“I think it is awful that teaching at universities is so underrated"

Best practices Recognition and Rewards: having a look in Utrecht


A teaching career? Is that not for scientists who are not good at doing research, but who find teaching ‘fun’ and want to climb the ladder doing just that? It is a widespread prejudice. And it couldn’t be further from the truth, as appeared after an interview with professor Leoniek Wijngaards-de Meij from Utrecht. An interview with someone from Utrecht, why? Because there is a lot of praise from the Maastricht Executive Board for their Senior Fellow programme, a best practice within Recognition and Rewards.

Professor Leoniek Wijngaards-de Meij couldn’t believe her ears during a visit to the University College in London, a number of years ago. “We were speaking to our British colleagues about the role of teaching; one of them said that winning a teaching prize at his university was seen as the kiss of death. In other words: being chosen as the best lecturer, well, then you can forget the rest of your career. Because apparently you have given your superiors the impression that you have put all your energy into teaching, instead of spending it on research. My only thought was: ‘What are they up to?’”

Training youths

Wijngaards-de Meij paid a visit to the University College London at the time as an assistant professor. This was within the framework of the Educational Leadership Programme, a one-year course for a selected number of academics who “had or wanted a leading role in teaching,” says the website of the Centre for Academic Teaching at Utrecht University (UU).
The track was an important step in her career. “I think it is awful that teaching at universities is so underrated. We are a research and educational institute, we are training a large portion of the youths here. I am a researcher in heart and soul, but don’t lock me up to work on a VICI application. I could do it, but it is not what I’m passionate about. That passion is for teaching.”

By the way, anyone who thinks that Wijngaards-de Meij finds herself in a lecture hall on a daily basis, would be wrong. “I do hardly any teaching at the moment. You can play many different roles in teaching. From my administrative position, as vice dean of education at the Faculty of Social and Behavioural Sciences, I deal, among other things, with educational innovation, professionalisation of lecturers and quality control. In addition, I do research into education, I publish and supervise PhD students.”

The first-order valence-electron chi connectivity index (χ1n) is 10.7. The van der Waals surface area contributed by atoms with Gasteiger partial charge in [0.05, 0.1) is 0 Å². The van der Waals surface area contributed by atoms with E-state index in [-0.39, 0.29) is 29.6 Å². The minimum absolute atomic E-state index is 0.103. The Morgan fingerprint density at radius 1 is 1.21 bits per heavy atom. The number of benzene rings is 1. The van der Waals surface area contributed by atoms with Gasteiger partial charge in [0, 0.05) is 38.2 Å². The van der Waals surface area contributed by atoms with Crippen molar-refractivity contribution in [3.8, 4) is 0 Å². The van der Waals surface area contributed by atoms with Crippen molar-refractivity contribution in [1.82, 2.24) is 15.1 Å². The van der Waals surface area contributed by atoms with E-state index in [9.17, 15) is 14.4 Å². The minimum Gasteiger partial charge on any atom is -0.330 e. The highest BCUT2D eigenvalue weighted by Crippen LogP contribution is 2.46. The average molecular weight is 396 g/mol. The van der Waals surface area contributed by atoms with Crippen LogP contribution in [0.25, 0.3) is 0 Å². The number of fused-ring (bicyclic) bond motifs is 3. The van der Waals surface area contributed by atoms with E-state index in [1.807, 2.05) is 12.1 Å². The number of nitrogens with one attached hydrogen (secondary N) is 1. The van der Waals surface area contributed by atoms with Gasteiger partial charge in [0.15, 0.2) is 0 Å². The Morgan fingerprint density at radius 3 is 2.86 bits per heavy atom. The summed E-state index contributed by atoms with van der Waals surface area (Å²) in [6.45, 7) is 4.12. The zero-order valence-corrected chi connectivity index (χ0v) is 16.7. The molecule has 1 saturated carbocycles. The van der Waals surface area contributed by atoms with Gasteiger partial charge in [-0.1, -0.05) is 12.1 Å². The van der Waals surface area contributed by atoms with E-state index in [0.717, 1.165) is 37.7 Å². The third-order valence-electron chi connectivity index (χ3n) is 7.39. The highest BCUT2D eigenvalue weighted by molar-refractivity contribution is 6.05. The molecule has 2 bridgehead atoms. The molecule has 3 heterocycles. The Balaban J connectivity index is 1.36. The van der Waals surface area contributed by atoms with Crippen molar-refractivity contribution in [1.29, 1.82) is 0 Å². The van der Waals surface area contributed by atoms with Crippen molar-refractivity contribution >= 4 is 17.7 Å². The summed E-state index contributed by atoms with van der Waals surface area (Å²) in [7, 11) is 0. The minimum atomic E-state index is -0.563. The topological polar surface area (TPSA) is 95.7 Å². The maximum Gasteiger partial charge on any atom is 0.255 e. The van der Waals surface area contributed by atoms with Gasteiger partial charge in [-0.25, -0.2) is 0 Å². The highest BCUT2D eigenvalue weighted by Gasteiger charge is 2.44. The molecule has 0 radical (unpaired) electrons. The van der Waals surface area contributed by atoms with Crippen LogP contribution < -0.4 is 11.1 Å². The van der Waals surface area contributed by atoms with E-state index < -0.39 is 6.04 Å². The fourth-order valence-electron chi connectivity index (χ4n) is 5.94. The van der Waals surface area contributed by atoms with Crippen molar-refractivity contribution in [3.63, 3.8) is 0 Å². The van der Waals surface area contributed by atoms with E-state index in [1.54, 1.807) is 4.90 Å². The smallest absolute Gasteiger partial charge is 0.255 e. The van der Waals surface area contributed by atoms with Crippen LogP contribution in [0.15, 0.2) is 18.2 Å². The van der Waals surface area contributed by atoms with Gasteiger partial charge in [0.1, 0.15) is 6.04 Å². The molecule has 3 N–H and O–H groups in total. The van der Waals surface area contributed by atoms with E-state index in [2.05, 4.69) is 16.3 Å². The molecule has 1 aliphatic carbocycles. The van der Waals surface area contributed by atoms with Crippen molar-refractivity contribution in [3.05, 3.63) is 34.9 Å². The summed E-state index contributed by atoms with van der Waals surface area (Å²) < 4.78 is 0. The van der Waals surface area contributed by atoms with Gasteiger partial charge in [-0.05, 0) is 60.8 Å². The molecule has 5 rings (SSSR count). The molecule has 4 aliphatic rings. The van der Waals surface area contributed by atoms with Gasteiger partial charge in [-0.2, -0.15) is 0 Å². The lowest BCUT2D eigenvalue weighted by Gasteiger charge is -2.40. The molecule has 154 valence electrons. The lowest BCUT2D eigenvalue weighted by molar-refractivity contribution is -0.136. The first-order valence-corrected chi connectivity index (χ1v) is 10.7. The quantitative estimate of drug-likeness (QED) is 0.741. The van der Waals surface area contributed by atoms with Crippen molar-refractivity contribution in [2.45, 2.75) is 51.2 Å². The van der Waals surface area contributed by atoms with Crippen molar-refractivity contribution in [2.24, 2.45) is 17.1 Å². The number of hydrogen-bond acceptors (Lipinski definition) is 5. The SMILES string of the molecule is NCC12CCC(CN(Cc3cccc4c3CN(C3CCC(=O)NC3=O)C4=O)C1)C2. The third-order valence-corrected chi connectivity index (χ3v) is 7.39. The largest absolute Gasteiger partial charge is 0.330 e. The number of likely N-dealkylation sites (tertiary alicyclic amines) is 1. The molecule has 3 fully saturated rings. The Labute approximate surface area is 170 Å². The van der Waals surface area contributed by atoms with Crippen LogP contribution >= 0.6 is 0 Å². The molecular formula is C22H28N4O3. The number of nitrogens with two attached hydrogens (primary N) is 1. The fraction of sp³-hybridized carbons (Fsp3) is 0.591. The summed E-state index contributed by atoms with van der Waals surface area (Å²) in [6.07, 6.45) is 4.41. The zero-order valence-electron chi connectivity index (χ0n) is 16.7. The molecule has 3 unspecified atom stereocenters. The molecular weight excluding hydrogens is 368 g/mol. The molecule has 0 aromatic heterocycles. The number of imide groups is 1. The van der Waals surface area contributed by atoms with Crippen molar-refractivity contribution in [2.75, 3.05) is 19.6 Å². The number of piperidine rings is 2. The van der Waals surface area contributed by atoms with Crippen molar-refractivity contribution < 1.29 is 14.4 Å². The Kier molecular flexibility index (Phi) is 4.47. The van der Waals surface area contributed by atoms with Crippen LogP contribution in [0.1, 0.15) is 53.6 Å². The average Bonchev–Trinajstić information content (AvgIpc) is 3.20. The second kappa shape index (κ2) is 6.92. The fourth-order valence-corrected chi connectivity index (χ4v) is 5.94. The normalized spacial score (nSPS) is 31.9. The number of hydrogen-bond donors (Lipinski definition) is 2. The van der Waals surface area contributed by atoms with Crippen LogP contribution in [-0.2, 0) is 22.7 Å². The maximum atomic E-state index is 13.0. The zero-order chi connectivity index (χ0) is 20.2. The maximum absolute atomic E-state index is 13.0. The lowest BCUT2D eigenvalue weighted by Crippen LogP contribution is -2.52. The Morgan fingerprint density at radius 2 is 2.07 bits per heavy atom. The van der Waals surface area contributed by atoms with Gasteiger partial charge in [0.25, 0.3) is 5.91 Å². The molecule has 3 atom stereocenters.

Gift from the gods

She studied Clinical Psychology and also did a PhD in that field. At the same time, she gained experience as a lecturer for the Methods and Statistics department. “That is where we answer questions such as: How can we improve education? How can we better achieve learning objectives?” She set up projects, became co-ordinator of a number of subjects, of a minor, person responsible for curriculum revision, became director of education, the ball rolled further and further. “Throughout my career, I grew in teaching.”

To ultimately become professor at UU, a Senior Fellow programme was set up of about three to five years. Candidates must be selected – first by the faculty, then by a university committee. “There are a maximum of five positions available each year.” Candidates are freed from their department’s roster for two days a week; the Executive Board pays.

“In a way, it was a gift from the gods for me.” And no, not necessarily because of the outlook of a chair, she says. “That is of course great, because I have noticed that it is more difficult to ‘climb the ladder’ and have an influence without the title of ‘professor’. But what I feel is more important, is that with this, the UU shows what recognition and appreciation really means.” Still, it was mainly the meetings with like-minded people who gave her “a feeling of belonging, of support”. “The exchanging of ideas about educational innovation and change processes, across faculty borders, talking about what you have come up against.”